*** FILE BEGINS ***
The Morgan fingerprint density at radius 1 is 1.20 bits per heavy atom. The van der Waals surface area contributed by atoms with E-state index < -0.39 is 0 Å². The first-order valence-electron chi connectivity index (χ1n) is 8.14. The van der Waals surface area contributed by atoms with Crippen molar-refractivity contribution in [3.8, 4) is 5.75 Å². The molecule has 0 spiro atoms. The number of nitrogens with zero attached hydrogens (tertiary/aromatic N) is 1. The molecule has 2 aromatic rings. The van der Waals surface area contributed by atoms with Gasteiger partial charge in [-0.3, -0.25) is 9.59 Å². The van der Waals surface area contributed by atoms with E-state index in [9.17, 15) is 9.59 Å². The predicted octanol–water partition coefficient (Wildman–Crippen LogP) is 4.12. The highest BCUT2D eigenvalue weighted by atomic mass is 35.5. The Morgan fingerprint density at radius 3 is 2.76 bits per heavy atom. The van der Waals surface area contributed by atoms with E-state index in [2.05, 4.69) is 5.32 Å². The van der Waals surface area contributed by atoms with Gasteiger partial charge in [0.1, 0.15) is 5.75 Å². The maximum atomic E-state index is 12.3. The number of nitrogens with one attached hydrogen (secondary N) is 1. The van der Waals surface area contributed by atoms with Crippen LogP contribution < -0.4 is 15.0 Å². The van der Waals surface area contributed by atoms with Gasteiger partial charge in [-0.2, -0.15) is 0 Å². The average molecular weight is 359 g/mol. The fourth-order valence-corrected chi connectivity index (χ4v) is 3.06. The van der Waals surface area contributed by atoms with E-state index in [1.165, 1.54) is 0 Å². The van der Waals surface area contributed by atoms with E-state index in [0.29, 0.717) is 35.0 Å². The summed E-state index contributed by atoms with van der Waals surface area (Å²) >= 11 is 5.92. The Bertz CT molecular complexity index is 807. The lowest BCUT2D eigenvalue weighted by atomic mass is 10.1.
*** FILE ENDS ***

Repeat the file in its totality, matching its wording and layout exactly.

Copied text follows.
The Morgan fingerprint density at radius 1 is 1.20 bits per heavy atom. The van der Waals surface area contributed by atoms with E-state index < -0.39 is 0 Å². The first-order valence-electron chi connectivity index (χ1n) is 8.14. The van der Waals surface area contributed by atoms with Crippen molar-refractivity contribution in [3.8, 4) is 5.75 Å². The molecule has 0 spiro atoms. The number of nitrogens with zero attached hydrogens (tertiary/aromatic N) is 1. The molecule has 2 aromatic rings. The van der Waals surface area contributed by atoms with Gasteiger partial charge in [-0.3, -0.25) is 9.59 Å². The van der Waals surface area contributed by atoms with E-state index in [9.17, 15) is 9.59 Å². The predicted octanol–water partition coefficient (Wildman–Crippen LogP) is 4.12. The highest BCUT2D eigenvalue weighted by atomic mass is 35.5. The Morgan fingerprint density at radius 3 is 2.76 bits per heavy atom. The van der Waals surface area contributed by atoms with E-state index in [2.05, 4.69) is 5.32 Å². The van der Waals surface area contributed by atoms with Gasteiger partial charge in [0.1, 0.15) is 5.75 Å². The maximum atomic E-state index is 12.3. The number of nitrogens with one attached hydrogen (secondary N) is 1. The van der Waals surface area contributed by atoms with Crippen LogP contribution < -0.4 is 15.0 Å². The van der Waals surface area contributed by atoms with Gasteiger partial charge in [-0.2, -0.15) is 0 Å². The average molecular weight is 359 g/mol. The fourth-order valence-corrected chi connectivity index (χ4v) is 3.06. The van der Waals surface area contributed by atoms with E-state index in [1.165, 1.54) is 0 Å². The van der Waals surface area contributed by atoms with E-state index in [0.29, 0.717) is 35.0 Å². The summed E-state index contributed by atoms with van der Waals surface area (Å²) >= 11 is 5.92. The Bertz CT molecular complexity index is 807. The lowest BCUT2D eigenvalue weighted by atomic mass is 10.1.